Entertaining as it is to finally see the Yamato firing its guns in anger, I think the thirteenth episode of Space Battleship Yamato 2199 might have overplayed its hand just a bit. It’s not terrible, mind you. But for a series that has gone out of its way to avoid being goofy, this episode is a clear step in the wrong direction.
The Wolf From Another Dimension picks up almost exactly where the previous episode left off. The Yamato is under attack from a seemingly invisible Gamilan ship. Said ship proves to be a space submarine. That’s right, I said space submarine.
I can imagine any number of ways the writers could have brought the submarine concept into a space opera. The most sensible seems to be something along the lines of the SSV Normandy from Mass Effect. Create a ship that produces no heat signature and skin it in a non-reflective material: instant space submarine. Instead, the Gamilan space sub hides out in “the bottom of another dimension.”
Okay. . .so that time when the Yamato was stuck in a dimensional rift wasn’t a one-off? It was conceptual groundwork for the Gamilans using that layer of space as a platform for attack. Fine, whatever.
I’ll concede that even the best space opera merits a certain latitude in terms of its employed tropes. And if I’m going to gives the series a pass on its catalyst – an alien civilization sending a “bootstrap” data package capable of reinventing physics as humanity understands it – I should forgive a dimensional submarine. And I probably would if it wasn’t for the rest of the episode making me think there was a wholesale smarter way to work with this particular chapter of the story.
With the Yamato hiding Millennium Falcon-style from the Gamilan submarine, Captain Okita passes out. This leaves Lt. Commander Sanada in command while Dr. Sato performs emergency surgery on the Captain. During his stint at the conn, the XO proves painfully sentimental and morbidly stupid. To escape the sub, Sanada’s immediate underling, Lt. Niimi, recommends sending out a hyperspace ping to try and track the Gamilan ship. Kodai points out that such an action would give away the Yamato’s position. Putting the tactic in tactical officer, Kodai instead volunteers to pilot a support shuttle which would deploy a series of hyperspace probes. This would allow the Yamato to track the submarine’s torpedoes as they come out of the lower dimension. Against all military and naval logic, Sanada dismisses Kodai’s idea and orders the ping. Rather than challenging the XO, Kodai recalls Captain Okita’s words about disobeying orders for the greater good – those words we heard last episode – and goes off to deploy the beacons on his own.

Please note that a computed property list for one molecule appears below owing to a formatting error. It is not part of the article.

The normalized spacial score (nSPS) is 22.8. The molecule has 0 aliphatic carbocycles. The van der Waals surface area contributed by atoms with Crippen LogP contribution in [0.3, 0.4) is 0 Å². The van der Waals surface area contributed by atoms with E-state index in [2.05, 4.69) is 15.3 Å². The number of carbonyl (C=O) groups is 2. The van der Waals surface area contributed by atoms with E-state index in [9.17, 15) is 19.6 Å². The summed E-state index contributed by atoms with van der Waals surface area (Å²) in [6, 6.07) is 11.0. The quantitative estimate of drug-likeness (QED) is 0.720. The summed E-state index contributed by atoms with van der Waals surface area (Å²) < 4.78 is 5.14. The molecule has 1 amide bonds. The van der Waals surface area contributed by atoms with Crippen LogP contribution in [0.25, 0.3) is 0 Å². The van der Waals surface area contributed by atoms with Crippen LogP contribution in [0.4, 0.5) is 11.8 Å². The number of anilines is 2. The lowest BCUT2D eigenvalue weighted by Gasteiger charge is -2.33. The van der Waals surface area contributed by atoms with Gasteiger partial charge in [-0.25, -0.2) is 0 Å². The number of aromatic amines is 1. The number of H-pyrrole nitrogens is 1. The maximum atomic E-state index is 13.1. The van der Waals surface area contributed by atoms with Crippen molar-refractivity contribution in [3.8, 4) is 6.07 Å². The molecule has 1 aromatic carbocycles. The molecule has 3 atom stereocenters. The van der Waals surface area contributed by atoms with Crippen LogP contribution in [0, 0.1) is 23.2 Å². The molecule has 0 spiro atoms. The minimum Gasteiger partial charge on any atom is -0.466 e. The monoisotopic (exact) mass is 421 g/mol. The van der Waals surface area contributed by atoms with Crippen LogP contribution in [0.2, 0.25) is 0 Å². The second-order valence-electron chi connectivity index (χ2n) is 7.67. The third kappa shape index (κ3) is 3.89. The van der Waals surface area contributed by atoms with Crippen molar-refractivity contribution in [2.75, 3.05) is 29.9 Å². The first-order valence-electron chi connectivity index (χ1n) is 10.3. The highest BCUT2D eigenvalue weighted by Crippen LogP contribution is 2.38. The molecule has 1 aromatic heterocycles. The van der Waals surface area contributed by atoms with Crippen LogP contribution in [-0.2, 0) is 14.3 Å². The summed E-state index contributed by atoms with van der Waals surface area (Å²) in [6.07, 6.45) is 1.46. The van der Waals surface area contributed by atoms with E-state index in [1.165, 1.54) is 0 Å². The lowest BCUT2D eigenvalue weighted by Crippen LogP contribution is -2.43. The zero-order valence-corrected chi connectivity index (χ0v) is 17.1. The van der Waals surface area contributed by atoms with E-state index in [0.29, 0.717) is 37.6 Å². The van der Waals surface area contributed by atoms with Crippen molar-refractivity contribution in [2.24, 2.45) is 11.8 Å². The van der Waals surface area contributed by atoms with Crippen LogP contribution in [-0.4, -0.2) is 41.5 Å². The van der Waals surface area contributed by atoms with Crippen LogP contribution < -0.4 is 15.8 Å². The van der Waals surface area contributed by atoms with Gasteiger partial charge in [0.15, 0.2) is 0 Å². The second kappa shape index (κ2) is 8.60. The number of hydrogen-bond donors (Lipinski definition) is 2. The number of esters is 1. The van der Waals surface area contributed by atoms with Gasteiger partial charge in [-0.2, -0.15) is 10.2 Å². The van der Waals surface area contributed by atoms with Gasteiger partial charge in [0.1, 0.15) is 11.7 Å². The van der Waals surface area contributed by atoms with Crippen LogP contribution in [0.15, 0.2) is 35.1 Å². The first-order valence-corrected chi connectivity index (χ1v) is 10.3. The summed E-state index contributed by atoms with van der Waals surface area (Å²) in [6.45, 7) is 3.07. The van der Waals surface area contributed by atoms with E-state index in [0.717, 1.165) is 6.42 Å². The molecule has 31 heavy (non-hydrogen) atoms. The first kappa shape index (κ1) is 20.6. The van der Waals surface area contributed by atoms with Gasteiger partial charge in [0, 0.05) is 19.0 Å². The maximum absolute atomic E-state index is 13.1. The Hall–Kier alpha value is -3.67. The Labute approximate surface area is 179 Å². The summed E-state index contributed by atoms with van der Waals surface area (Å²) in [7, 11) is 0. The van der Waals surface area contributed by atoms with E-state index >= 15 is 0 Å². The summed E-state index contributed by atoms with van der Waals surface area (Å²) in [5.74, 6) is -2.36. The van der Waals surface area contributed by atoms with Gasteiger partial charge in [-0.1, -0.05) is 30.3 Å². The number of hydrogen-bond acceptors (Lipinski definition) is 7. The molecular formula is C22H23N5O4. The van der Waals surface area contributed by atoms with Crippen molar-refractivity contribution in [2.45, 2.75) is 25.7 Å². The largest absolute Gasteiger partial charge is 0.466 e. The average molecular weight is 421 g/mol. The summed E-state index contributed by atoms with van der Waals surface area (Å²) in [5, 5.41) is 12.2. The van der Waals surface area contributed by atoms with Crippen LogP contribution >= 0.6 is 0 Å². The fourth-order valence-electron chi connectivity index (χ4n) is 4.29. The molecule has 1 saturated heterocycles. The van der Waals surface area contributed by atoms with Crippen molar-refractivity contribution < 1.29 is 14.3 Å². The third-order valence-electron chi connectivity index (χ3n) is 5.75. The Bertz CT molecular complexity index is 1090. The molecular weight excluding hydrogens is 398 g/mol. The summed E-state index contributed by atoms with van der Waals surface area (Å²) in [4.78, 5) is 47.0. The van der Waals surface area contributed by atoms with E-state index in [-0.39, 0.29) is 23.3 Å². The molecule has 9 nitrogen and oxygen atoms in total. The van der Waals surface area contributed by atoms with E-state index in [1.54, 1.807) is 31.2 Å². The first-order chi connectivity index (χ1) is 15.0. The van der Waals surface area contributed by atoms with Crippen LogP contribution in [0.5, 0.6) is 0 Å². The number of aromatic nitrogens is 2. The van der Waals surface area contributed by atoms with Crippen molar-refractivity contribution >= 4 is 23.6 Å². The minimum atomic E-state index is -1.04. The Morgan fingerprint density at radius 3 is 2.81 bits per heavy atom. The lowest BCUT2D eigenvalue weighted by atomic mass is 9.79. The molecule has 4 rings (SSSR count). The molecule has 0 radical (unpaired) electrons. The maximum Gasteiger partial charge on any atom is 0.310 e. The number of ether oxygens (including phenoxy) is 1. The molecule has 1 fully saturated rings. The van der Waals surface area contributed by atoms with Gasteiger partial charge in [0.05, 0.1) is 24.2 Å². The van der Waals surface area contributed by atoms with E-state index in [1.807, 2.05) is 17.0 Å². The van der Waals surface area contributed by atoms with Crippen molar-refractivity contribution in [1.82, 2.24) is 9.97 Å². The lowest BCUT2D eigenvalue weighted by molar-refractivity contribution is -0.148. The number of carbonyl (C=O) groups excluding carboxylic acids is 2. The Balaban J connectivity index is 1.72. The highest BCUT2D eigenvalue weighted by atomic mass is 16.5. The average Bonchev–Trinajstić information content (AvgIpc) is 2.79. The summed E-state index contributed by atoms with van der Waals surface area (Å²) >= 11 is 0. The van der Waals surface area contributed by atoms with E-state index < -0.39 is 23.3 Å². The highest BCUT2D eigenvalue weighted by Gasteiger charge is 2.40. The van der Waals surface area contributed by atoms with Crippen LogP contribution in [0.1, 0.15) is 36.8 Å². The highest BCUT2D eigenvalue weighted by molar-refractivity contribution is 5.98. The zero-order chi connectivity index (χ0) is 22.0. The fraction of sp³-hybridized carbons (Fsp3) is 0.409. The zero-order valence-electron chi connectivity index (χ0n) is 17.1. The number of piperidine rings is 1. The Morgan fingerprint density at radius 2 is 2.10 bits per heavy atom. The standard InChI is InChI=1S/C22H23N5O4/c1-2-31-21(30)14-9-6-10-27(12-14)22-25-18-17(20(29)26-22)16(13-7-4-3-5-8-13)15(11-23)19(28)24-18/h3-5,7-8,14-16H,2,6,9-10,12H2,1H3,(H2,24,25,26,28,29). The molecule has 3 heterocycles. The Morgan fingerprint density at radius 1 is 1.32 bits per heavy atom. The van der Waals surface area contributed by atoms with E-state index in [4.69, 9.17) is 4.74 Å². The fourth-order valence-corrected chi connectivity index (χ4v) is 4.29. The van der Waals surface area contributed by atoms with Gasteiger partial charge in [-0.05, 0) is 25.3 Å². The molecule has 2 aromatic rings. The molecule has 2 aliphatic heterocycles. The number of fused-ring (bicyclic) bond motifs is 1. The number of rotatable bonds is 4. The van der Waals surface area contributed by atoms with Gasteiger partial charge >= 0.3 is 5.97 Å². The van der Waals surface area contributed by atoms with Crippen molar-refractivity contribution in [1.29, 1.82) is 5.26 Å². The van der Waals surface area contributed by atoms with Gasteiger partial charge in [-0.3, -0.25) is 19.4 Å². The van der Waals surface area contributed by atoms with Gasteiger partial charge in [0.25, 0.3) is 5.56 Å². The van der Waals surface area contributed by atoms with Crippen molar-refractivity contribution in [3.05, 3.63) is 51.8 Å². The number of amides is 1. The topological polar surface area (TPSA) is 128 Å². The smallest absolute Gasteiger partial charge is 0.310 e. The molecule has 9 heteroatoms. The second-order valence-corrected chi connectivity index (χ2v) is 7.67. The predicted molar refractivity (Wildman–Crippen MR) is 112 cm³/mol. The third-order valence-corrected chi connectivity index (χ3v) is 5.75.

In turn, Kodai’s faux-insubordinate actions let the Yamato destroy the submarine’s periscope drone. The sub then limps off to fight another day.
The problem here is two-fold.
First, Sanada is an idiot. Even if The Hunt for Red October was the limit of my knowledge of naval warfare – it’s not – I would know you never go to active sonar unless you want the enemy to know where you are. His decision would have made sense if it was part of an extra-smart plan; therein Kodai’s insubordination would have brought the ship into greater jeopardy. But no. The final scene reveals that Sanada used the ping because he was afraid to send Kodai into a dangerous situation. Apparently, there’s some history between Sanada and Kodai’s dead older brother, Mamoru.
The other half of the problem is Kodai basing his decision to drop the hyperspace buoys on Captain Okita’s “a soldier can’t put orders above his conscience” speech. Too soon, writers, too soon and too low stakes. Okita rejected orders on moral grounds when he was directed to fire unprovoked upon a heretofore unknown alien civilization. Kodai didn’t even refuse Sanada’s orders to the point of being relieved of duty. He simply rationalized an impulsive, though correct, decision based on an out of context anecdote from the captain.
At the very least, we now have some brickwork laid on getting Sanada out of the chain of command when Captain Okita falls too ill to command the Yamato. This episode clearly demonstrates that the XO, for all his Spock-like personality, doesn’t have the fortitude to order someone to their (probable) death. I imagine he will either do something self-sacrificing to keep Kodai alive long enough to take the big chair, or he’ll just meekly stand aside and let command pass to Kodai.
So there’s another episode down. It’s not the best we’ve seen from the series, but it’s not the worst either. Certainly though, The Wolf From Another Dimension offers the most squandered potential and easy-way-out writing I’ve seen from the show to date.
And if you haven’t already, make sure to check out the kickstarter for my upcoming audio project.